Many people may instantly read this, roll their eyes and leave this page. However, please have patience and bear with me. Microsoft are making a tremendous effort to improve the user experience for advertisers using Bing Ads, with new tools and a tonne of cool features due to roll out in the near future.
Why Use Bing Ads?
Their Audience is Growing
On Windows devices, which are still extremely popular, Edge has replaced Internet Explorer as the default browser, offering a much better user experience. It also means that Bing is the default search engine – and many people seem to be leaving it that way. People are also increasingly using the digital assistant Cortana – again, powered by Bing.
Although the search market is undoubtedly dominated by Google, Bing does have a market share of around 19% in the UK (including its partner sites which range from Uber to Siri), and accounts for 769 million UK monthly searches. The US stats are even more impressive, with a whopping 32% market share and 5.5 billion monthly searches.
Less Competition & Cheaper CPCs
In terms of advertising costs, Bing tends to be much cheaper than AdWords. According to WordStream the average CPC is up to 33.5% lower (although for some industries the cost remains similar, such as the gambling industry).
And yet Bing still remains an afterthought for many: this means that if you start advertising on there, you’re likely to have much higher positions for a fraction of the cost.
Let’s take a look at some CPCs, using the example of the employment law sector again, which is very expensive to advertise on in AdWords, as you can see:
And these are the results in Bing Keyword Planer:
I cannot deny that there are a lot less monthly searches – however the CPCs are much cheaper (except for the highly competitive term “employment law firm”). With some long tail keyword research, you could create a very cheap but incredibly lucrative campaign, with a much lower cost per lead.
Higher Conversion Rates
According to Microsoft, as their audience is more mature (in terms of age and demographics), 80% of their audience tends to spend more as they have more purchasing power. This leads to increased conversions and ROI for businesses:
So for certain industries, particularly those concerning a more mature clientele, Bing could be a tremendous opportunity for marketers. The best bit: unlike on Google AdWords, the Bing advertising market isn’t saturated by companies competing for ad space. I’ve looked into it for a few clients and if I began to advertise on Bing’s shopping network, I’d be the only one doing so, making it even more likely for audiences to choose my clients’ products over theirs.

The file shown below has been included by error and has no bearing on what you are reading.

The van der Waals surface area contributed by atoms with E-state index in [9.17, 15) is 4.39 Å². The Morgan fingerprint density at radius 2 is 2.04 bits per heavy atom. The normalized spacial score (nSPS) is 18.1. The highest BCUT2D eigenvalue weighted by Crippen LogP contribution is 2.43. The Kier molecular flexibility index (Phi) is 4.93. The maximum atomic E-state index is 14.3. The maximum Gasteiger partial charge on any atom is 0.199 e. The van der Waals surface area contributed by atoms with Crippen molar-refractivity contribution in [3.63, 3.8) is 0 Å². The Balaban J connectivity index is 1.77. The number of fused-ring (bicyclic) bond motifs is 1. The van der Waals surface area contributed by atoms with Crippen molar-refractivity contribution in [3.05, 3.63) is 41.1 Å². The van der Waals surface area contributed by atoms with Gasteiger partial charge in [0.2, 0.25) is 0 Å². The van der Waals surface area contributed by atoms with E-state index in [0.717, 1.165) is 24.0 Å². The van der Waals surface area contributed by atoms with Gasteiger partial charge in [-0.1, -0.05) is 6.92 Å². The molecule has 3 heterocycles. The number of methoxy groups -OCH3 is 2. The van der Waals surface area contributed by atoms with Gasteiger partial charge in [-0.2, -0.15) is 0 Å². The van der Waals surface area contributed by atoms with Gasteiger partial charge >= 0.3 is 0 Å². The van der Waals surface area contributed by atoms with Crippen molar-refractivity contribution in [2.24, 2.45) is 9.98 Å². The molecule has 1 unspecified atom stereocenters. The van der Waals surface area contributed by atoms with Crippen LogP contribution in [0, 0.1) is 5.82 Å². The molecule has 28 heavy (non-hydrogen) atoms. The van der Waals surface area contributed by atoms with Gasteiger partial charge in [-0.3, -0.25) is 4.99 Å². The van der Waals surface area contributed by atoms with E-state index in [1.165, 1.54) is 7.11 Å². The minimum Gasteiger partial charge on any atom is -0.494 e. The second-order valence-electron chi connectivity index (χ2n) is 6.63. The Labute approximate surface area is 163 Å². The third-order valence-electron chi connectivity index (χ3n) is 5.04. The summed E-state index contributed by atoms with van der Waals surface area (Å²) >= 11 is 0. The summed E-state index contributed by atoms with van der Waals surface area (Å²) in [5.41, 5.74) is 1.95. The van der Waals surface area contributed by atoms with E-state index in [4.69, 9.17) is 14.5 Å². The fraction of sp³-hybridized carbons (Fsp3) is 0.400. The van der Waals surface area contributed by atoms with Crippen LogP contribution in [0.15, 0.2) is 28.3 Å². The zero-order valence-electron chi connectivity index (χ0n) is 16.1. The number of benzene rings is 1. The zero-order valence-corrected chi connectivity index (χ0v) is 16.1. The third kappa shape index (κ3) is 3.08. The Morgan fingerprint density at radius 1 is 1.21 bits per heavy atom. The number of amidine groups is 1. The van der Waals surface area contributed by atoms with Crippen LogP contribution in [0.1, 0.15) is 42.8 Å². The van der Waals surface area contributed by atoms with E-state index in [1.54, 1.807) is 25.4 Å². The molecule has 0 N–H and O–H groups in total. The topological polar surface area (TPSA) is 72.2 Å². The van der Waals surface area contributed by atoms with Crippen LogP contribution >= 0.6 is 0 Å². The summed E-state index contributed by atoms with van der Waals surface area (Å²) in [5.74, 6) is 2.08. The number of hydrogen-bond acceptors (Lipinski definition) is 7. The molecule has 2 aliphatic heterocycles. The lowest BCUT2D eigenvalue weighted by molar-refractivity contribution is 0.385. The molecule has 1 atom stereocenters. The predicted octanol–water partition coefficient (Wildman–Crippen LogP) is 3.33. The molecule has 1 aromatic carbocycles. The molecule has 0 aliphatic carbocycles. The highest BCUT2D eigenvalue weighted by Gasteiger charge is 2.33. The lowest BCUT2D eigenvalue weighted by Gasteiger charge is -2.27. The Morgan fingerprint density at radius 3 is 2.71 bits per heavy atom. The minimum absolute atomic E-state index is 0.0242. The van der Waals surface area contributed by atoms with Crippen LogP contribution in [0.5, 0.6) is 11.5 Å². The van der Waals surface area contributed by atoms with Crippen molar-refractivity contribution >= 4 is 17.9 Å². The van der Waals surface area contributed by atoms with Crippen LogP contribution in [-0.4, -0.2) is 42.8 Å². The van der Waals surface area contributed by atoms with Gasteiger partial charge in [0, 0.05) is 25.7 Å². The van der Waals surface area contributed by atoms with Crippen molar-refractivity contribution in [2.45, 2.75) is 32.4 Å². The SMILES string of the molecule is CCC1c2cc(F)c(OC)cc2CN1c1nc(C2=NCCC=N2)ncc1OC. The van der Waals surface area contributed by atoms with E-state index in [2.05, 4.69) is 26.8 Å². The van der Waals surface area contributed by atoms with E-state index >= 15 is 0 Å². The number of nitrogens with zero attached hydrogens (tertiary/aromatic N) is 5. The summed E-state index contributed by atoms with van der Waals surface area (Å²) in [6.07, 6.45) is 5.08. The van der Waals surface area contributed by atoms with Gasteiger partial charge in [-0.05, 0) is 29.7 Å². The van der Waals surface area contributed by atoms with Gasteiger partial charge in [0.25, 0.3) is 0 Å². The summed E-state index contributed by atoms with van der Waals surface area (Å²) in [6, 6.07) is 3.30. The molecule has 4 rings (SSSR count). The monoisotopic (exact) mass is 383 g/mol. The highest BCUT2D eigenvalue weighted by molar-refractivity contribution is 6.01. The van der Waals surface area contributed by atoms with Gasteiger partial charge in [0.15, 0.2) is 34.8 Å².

Bing Ads Features:
Although Bing ads has some catching up to do, which they are doing with a series of updates to become live every month (for instance, they’ve just rolled out an enhanced CPC bid strategy), they do have some great features that AdWords do not have, and that Google haven’t even indicated that they will be including.
More Control at ad group level
In AdWords, settings are put in place at the campaign level: what network you want your ads to display on (search or display for example), the location you want to target, your ad schedule and the campaign language.
With Bing Ads, you can set these up at ad group level – so you can group your campaigns by products or product categories (or just areas on your site) rather than by location or advertising network. This means that you can have one campaign targeting multiple locations, time zones and networks for the same group of products – pretty useful to know where the best traffic comes from for specific areas on you website.
Better demographic targeting
Unlike Adwords, Bing allows you to target demographics through the search network – you can set bid adjustments by gender and age, making your targeting ridiculously specific. This is something that would be incredibly useful in AdWords in order to cut out irrelevant traffic (it certainly helps a lot in the Display Network). Again, this can be done at the campaign or ad group level, again allowing you to conduct a very granular and specifically targeted form of marketing.
Just like in AdWords, Bing Ads offer ad extensions. Some are the same, but I have to admit that some of Bing’s own extensions are quite exciting:
- Image extensions: you can upload an image to go next to your ad copy – so if you’re selling red dresses, you could have your best one appear next to your ad! What better way to get people to click on your ads than to show them just how relevant it is to them! This is especially exciting for the hospitality industry, as Instagram has certainly shown us how much people like to look at pictures of food.
- Video extensions: that’s right, Bing is going to release the option of adding 15-30 video extensions to your campaign. I can imagine that these will help click through rates to sky rocket, particularly in the music, travel and hospitality industries.
- Action Link extensions: these are call to actions placed within your ad, that direct the clicker to an action page (rather than the final URL of the ad). This can be a reserve, buy now, sign up, contact us button. For instance, while you ad points to your menu, with the Action Link Extension you can also send people directly to your reservation page.
And there are many more: social extensions (including a Skype Button!) as well as the traditional ones in AdWords (location, call, callout etc). All in all some pretty cutting edge and useful options.
There are plenty more benefits to Bing, such as the option to import your AdWords campaigns to make the set up quick and easy, and better customer support service. They really want you to use Bing Ads, and so they are really helpful in supporting you with campaign set up, running them effectively and make very helpful suggestions.